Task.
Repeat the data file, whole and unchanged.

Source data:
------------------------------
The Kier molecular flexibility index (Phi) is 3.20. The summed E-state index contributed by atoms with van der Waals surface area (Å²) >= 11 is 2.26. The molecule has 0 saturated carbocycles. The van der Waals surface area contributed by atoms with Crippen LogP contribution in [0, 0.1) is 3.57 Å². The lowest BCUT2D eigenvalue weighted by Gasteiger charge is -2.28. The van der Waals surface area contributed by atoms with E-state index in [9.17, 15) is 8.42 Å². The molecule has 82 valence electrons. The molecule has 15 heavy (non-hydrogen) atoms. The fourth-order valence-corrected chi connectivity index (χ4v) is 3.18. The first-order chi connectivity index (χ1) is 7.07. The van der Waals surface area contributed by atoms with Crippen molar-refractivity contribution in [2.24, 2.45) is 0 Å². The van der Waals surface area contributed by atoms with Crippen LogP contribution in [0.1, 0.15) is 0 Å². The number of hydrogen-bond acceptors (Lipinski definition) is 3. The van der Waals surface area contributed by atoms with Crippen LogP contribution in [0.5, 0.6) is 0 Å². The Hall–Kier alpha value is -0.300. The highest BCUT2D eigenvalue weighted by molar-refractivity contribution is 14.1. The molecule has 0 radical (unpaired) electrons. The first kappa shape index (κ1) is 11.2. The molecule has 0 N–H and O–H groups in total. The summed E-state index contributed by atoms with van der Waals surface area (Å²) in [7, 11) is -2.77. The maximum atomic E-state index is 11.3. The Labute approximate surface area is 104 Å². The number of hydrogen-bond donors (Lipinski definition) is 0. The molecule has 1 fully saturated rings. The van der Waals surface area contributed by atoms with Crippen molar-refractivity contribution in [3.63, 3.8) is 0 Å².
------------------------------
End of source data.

The Kier molecular flexibility index (Phi) is 3.20. The summed E-state index contributed by atoms with van der Waals surface area (Å²) >= 11 is 2.26. The molecule has 0 saturated carbocycles. The van der Waals surface area contributed by atoms with Crippen LogP contribution in [0, 0.1) is 3.57 Å². The lowest BCUT2D eigenvalue weighted by Gasteiger charge is -2.28. The van der Waals surface area contributed by atoms with E-state index in [9.17, 15) is 8.42 Å². The molecule has 82 valence electrons. The molecule has 15 heavy (non-hydrogen) atoms. The fourth-order valence-corrected chi connectivity index (χ4v) is 3.18. The first-order chi connectivity index (χ1) is 7.07. The van der Waals surface area contributed by atoms with Crippen molar-refractivity contribution in [2.24, 2.45) is 0 Å². The van der Waals surface area contributed by atoms with Crippen LogP contribution in [0.1, 0.15) is 0 Å². The number of hydrogen-bond acceptors (Lipinski definition) is 3. The van der Waals surface area contributed by atoms with Crippen LogP contribution in [0.5, 0.6) is 0 Å². The Hall–Kier alpha value is -0.300. The highest BCUT2D eigenvalue weighted by molar-refractivity contribution is 14.1. The molecule has 0 radical (unpaired) electrons. The first kappa shape index (κ1) is 11.2. The molecule has 0 N–H and O–H groups in total. The summed E-state index contributed by atoms with van der Waals surface area (Å²) in [7, 11) is -2.77. The maximum atomic E-state index is 11.3. The Labute approximate surface area is 104 Å². The number of hydrogen-bond donors (Lipinski definition) is 0. The molecule has 1 fully saturated rings. The van der Waals surface area contributed by atoms with Crippen molar-refractivity contribution in [3.63, 3.8) is 0 Å².